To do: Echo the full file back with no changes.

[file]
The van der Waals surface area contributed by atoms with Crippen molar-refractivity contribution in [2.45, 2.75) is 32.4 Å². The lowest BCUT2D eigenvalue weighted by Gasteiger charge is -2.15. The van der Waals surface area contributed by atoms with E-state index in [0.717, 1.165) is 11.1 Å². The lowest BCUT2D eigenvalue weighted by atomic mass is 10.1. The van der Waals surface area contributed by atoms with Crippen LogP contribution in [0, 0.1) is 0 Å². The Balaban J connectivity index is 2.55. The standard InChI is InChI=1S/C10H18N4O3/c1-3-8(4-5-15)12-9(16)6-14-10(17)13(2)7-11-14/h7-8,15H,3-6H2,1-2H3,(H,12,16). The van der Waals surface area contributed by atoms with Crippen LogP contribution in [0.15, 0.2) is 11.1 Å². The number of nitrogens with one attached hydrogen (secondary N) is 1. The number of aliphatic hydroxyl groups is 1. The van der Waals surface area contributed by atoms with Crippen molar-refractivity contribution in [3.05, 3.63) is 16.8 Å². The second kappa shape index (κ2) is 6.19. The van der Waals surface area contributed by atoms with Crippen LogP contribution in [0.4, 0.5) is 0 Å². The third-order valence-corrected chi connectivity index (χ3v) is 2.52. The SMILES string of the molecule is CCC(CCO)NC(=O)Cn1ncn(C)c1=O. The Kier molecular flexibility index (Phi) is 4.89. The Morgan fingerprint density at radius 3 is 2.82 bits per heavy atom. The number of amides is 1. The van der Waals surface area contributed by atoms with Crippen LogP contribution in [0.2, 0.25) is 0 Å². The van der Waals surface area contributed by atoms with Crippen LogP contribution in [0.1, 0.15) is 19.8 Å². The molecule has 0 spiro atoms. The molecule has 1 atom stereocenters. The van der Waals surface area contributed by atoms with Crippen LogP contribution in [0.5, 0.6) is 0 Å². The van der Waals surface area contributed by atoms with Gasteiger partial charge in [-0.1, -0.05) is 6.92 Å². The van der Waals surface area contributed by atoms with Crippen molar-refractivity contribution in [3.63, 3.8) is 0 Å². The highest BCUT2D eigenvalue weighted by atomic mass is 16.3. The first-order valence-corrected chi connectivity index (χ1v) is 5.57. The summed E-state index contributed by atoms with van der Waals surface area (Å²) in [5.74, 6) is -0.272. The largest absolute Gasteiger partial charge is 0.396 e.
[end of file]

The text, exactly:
The van der Waals surface area contributed by atoms with Crippen molar-refractivity contribution in [2.45, 2.75) is 32.4 Å². The lowest BCUT2D eigenvalue weighted by Gasteiger charge is -2.15. The van der Waals surface area contributed by atoms with E-state index in [0.717, 1.165) is 11.1 Å². The lowest BCUT2D eigenvalue weighted by atomic mass is 10.1. The van der Waals surface area contributed by atoms with Crippen LogP contribution in [0, 0.1) is 0 Å². The Balaban J connectivity index is 2.55. The standard InChI is InChI=1S/C10H18N4O3/c1-3-8(4-5-15)12-9(16)6-14-10(17)13(2)7-11-14/h7-8,15H,3-6H2,1-2H3,(H,12,16). The van der Waals surface area contributed by atoms with Crippen LogP contribution in [0.15, 0.2) is 11.1 Å². The number of nitrogens with one attached hydrogen (secondary N) is 1. The number of aliphatic hydroxyl groups is 1. The van der Waals surface area contributed by atoms with Crippen molar-refractivity contribution in [3.05, 3.63) is 16.8 Å². The second kappa shape index (κ2) is 6.19. The van der Waals surface area contributed by atoms with Crippen LogP contribution in [0.4, 0.5) is 0 Å². The third-order valence-corrected chi connectivity index (χ3v) is 2.52. The SMILES string of the molecule is CCC(CCO)NC(=O)Cn1ncn(C)c1=O. The Kier molecular flexibility index (Phi) is 4.89. The Morgan fingerprint density at radius 3 is 2.82 bits per heavy atom. The number of amides is 1. The van der Waals surface area contributed by atoms with Crippen LogP contribution in [0.2, 0.25) is 0 Å². The van der Waals surface area contributed by atoms with Crippen LogP contribution in [0.1, 0.15) is 19.8 Å². The molecule has 0 spiro atoms. The molecule has 1 atom stereocenters. The van der Waals surface area contributed by atoms with Crippen LogP contribution in [0.5, 0.6) is 0 Å². The van der Waals surface area contributed by atoms with Gasteiger partial charge in [-0.1, -0.05) is 6.92 Å². The van der Waals surface area contributed by atoms with Crippen molar-refractivity contribution in [3.63, 3.8) is 0 Å². The highest BCUT2D eigenvalue weighted by atomic mass is 16.3. The first-order valence-corrected chi connectivity index (χ1v) is 5.57. The summed E-state index contributed by atoms with van der Waals surface area (Å²) in [5.74, 6) is -0.272. The largest absolute Gasteiger partial charge is 0.396 e.